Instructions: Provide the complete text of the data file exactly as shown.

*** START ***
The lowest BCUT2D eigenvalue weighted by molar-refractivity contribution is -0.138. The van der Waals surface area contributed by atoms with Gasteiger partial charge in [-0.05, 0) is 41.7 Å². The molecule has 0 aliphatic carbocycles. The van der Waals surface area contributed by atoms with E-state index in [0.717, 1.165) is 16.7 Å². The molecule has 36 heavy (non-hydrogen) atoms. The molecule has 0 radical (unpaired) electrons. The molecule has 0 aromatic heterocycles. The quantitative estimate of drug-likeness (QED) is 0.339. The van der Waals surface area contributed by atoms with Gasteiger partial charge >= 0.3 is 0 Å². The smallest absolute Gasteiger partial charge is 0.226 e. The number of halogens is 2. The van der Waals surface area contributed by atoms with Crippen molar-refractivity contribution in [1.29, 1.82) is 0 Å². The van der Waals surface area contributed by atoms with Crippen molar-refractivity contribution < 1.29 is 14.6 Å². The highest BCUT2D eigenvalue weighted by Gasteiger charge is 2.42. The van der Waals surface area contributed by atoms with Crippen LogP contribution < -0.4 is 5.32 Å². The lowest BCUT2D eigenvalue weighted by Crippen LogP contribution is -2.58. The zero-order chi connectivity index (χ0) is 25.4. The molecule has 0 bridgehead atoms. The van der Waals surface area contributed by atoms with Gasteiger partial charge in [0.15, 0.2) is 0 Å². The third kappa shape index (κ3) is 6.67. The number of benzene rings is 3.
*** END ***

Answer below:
The lowest BCUT2D eigenvalue weighted by molar-refractivity contribution is -0.138. The van der Waals surface area contributed by atoms with Gasteiger partial charge in [-0.05, 0) is 41.7 Å². The molecule has 0 aliphatic carbocycles. The van der Waals surface area contributed by atoms with E-state index in [0.717, 1.165) is 16.7 Å². The molecule has 36 heavy (non-hydrogen) atoms. The molecule has 0 radical (unpaired) electrons. The molecule has 0 aromatic heterocycles. The quantitative estimate of drug-likeness (QED) is 0.339. The van der Waals surface area contributed by atoms with Gasteiger partial charge >= 0.3 is 0 Å². The smallest absolute Gasteiger partial charge is 0.226 e. The number of halogens is 2. The van der Waals surface area contributed by atoms with Crippen molar-refractivity contribution in [1.29, 1.82) is 0 Å². The van der Waals surface area contributed by atoms with Crippen molar-refractivity contribution < 1.29 is 14.6 Å². The highest BCUT2D eigenvalue weighted by Gasteiger charge is 2.42. The van der Waals surface area contributed by atoms with Crippen LogP contribution < -0.4 is 5.32 Å². The lowest BCUT2D eigenvalue weighted by Crippen LogP contribution is -2.58. The zero-order chi connectivity index (χ0) is 25.4. The molecule has 0 bridgehead atoms. The van der Waals surface area contributed by atoms with Gasteiger partial charge in [0.15, 0.2) is 0 Å². The third kappa shape index (κ3) is 6.67. The number of benzene rings is 3.